If Mayor Sadiq Khan could take President Donald Trump anywhere in his city to see London's best, where would it be?

Khan, the city's first Muslim mayor, was recently asked the question by Time Out ahead of Trump's visit to the U.K. and NATO Summit. And it would have been easy for the 47-year-old politician to seize the opportunity and lambast Trump with a snarky comment or witty clapback.

The two have had a tumultuous relationship, after all.

Photo by John Phillips/Getty Images.

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Courtesy of Chef El-Amin
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When non-essential businesses in NYC were ordered to close in March, restaurants across the five boroughs were tasked to pivot fast or risk shuttering their doors for good.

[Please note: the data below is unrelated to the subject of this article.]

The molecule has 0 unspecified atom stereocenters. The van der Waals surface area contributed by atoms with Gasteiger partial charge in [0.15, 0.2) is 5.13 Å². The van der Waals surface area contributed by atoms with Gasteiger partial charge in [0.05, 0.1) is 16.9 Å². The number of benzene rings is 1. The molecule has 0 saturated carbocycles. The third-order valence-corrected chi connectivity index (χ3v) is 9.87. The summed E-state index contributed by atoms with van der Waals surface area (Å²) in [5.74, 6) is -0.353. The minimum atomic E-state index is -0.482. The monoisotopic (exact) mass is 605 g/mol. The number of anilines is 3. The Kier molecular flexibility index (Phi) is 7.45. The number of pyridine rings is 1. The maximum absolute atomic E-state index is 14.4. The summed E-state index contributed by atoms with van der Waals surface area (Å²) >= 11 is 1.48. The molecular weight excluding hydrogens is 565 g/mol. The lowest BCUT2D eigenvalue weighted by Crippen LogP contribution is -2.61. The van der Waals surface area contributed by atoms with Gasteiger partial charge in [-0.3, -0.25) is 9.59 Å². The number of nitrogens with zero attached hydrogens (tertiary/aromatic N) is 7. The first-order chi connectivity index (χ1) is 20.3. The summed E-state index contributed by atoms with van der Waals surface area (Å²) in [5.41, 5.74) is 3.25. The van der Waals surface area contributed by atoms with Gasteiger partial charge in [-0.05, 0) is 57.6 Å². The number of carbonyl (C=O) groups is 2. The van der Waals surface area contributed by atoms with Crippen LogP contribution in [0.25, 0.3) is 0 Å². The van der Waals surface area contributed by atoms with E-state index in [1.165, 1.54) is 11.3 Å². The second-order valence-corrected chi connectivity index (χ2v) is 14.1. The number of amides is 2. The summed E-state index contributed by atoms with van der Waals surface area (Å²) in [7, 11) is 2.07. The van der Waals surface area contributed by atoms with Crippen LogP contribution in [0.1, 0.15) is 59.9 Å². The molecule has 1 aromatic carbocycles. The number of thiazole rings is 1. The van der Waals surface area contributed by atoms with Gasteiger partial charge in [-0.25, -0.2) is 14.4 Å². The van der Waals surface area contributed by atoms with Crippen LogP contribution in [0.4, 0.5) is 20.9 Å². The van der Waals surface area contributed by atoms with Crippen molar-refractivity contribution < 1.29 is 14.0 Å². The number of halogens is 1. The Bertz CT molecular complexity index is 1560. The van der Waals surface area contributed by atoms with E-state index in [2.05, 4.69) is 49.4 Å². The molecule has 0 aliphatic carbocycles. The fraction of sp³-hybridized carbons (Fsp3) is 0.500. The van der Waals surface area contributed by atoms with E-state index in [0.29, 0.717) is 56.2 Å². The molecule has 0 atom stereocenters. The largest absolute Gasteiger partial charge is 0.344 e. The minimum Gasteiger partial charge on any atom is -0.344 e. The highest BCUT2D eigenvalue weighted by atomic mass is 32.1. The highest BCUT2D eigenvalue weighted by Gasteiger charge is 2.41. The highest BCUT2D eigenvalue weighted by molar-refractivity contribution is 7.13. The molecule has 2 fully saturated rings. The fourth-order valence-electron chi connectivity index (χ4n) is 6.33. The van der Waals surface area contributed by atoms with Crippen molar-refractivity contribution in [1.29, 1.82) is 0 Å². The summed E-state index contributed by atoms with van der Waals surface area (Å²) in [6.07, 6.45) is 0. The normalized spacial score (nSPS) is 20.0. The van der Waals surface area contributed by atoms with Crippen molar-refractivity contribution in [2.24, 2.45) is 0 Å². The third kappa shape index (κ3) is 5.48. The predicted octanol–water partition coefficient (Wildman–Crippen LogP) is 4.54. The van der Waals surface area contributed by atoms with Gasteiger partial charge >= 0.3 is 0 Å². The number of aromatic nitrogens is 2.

The impact on the city's once vibrant restaurant scene was immediate and devastating. A national survey found that 250,000 people were laid off within 22 days and almost $2 billion in revenue was lost. And soon, numerous restaurant closures became permanent as the pandemic raged on and businesses were unable to keep up with rent and utility payments.

Hot Bread Kitchen, a New York City-based nonprofit and incubator that has assisted more than 275 local businesses in the food industry, knew they needed to support their affiliated businesses in a new light to navigate the financial complexities of shifting business models and applying for loans.

According to Hot Bread Kitchen's CEO Shaolee Sen, shortly after the shutdown began, a third of restaurant workers that they support had been laid off and another third were furloughed.

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